Music and Morality

There is a widespread assumption among religious fundamentalists that their particular holy book is essential for the human expression of morality. It is believed that without the guidance provided by this or that holy book or some other apocalypse, humanity would have no basis for determining right from wrong and would then quickly devolve into terror sprees, orgies, and general pandemonium. I have come to believe that this is an incorrect assumption.

I think that this perspective is flawed because it denies that there is an innate instinctive ability in each person to sense right and wrong and a motivation to do right – a conscience. To illustrate this innate instinctive ability, I like to compare the sense of morality to the sense of harmony and rhythm in music. While there are wide and varied tastes and styles of music enjoyed around the world, all music adheres to certain rules of proportion to produce harmony and almost everyone has an innate ability to determine whether these rules of proportion are being properly followed. An experiment that could be done to illustrate this might go as follows: Choose 200 people from all different cultures and age ranges around the world, and play for them a major C-chord on a piano that is perfectly tuned, and again on a piano that has each note out of tune by 4-5 hz. Then have these people choose which sound is more pleasing. I would be willing to bet that the majority of people – even children who have had little exposure to music – would find the chord on the tuned piano to be more pleasing to the ear.

I would further venture a guess that if you had two recordings of Mozart’s Rondo Alla Turca, one played by a maestro and one poorly played by a novice, that a majority of people – even those who have never heard Mozart or had any formal musical training – would be able to tell which version is the better played.

The mathematical proportions that govern harmony and rhythm in music are fundamental proportions to the geometric construction of the universe. These geometric proportions through fractal programs provide an infinite variety of structures throughout the universe just as these proportions expressed in harmony and rhythm provide an infinite variety of music to enjoy.

Harmony and rhythm are the expressions of the fundamental universal proportions experienced through audible sound waves which we call music. And what of other types of waves? Everything in the universe can be considered to be a waveform – an oscillation between a positive and a negative, a give and take, a push and a pull. Light is the waveform sensed by the eyes and certain proportions in frequency (color) and intensity (contrast) and composition harmonize better than others creating both pleasing and repulsive images. The intensity of sunlight as it falls on the earth follows a waveform which we call days and seasons and years. By harmonizing our sleep and activities with the natural waveform of sunlight intensity patterns, we can have some pleasing benefits. If we clash with the natural rhythms of the sun we may experience displeasure or even harm.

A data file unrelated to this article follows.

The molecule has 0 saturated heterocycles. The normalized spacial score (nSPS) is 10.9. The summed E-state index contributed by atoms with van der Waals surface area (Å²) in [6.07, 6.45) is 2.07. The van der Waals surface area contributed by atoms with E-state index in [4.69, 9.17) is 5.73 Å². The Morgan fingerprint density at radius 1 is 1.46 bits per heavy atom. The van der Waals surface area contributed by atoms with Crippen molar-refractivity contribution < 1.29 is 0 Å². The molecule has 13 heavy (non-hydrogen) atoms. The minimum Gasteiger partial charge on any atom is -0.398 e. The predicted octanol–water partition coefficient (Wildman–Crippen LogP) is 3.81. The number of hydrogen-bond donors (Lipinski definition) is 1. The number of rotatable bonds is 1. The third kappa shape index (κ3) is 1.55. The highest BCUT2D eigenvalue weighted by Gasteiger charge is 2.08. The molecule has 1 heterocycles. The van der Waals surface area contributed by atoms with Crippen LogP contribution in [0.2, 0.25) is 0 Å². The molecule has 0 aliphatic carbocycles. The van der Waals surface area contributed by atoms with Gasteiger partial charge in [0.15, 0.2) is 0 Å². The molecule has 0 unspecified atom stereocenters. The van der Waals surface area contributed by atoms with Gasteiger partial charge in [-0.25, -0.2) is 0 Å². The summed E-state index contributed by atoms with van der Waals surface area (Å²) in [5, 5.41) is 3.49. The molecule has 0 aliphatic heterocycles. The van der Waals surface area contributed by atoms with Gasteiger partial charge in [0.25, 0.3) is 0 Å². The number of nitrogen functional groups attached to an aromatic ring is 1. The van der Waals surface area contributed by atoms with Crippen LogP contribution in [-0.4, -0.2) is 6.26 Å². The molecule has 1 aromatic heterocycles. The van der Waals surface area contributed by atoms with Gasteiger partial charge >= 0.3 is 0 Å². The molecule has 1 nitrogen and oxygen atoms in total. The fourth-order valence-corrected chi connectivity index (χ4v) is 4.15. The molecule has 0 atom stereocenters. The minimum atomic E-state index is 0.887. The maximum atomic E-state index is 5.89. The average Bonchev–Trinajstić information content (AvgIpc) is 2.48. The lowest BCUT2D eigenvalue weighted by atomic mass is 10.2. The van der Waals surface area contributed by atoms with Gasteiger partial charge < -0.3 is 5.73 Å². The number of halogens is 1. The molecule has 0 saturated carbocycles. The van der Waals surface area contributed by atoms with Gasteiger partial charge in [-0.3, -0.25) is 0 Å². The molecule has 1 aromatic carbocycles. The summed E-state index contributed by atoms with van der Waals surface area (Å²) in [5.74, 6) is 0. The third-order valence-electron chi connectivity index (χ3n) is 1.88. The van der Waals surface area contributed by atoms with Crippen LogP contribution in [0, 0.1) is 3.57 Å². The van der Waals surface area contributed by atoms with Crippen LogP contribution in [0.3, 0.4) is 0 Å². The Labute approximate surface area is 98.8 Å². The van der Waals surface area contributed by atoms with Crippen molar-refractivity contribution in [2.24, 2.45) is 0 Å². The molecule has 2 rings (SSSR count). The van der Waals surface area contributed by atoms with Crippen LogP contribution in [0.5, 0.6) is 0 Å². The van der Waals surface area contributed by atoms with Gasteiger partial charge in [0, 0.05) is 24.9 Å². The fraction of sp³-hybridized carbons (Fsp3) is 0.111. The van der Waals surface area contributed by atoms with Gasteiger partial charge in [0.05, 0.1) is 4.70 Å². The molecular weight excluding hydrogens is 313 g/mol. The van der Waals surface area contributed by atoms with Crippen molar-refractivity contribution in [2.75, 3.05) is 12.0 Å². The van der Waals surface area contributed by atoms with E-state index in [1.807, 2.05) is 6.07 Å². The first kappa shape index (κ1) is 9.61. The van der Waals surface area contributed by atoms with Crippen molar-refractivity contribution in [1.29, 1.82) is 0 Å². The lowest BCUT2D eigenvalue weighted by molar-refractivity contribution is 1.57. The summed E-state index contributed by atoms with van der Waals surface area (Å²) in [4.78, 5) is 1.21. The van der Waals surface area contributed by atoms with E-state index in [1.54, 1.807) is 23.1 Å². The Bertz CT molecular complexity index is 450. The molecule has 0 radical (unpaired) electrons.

Relationships can also be viewed as waveforms. There is give and take, push/pull, help/hurt, like/dislike, intimacy and separation. When people in relationships harmonize they achieve a pleasant and peaceable experience. To behave in a moral manner brings harmony. Empathy gives us the ability to feel what others are feeling and thereby creates a feedback loop between self and other which is shorter and more highly motivating than the feedback loop of action/reaction. The empathy feedback loop is like the cruise control on your vehicle which allows you to achieve a steadiness in relationships despite all of the external excitation – peaks and valleys of life.

Although I believe that a rudimentary sense of harmony in music is almost universally innate and instinctive, this sense can be developed, refined, and expanded through discipline (the ability to control one’s actions with skill), practice, and study of theory. Likewise, the same can be said for morality. Any person is free to walk up to a piano and bang on it, but it takes many hours of practice and study to play something interesting and pleasing to the ear. You’re free to bang out your noisy life with minimal discipline clashing with the environment and those around you, but with practice and study you can learn to lead a beautiful life with harmony, rhythm, and balance. This is where religious institutions and holy books can play an important role. They can take this rudimentary sense of morality and develop it. Unfortunately they can also introduce some negatives. An overbearing piano teacher can induce anxiety in a young pupil to the point where music is no longer fun. That rap on the wrist for every wrong note can produce such frustration the student becomes completely unable to play. Or by overburdening students with theory or the repetition of particular rigid interpretations of classic pieces, the student’s creativity and enjoyment will be stifled. There are obvious correlates with religion.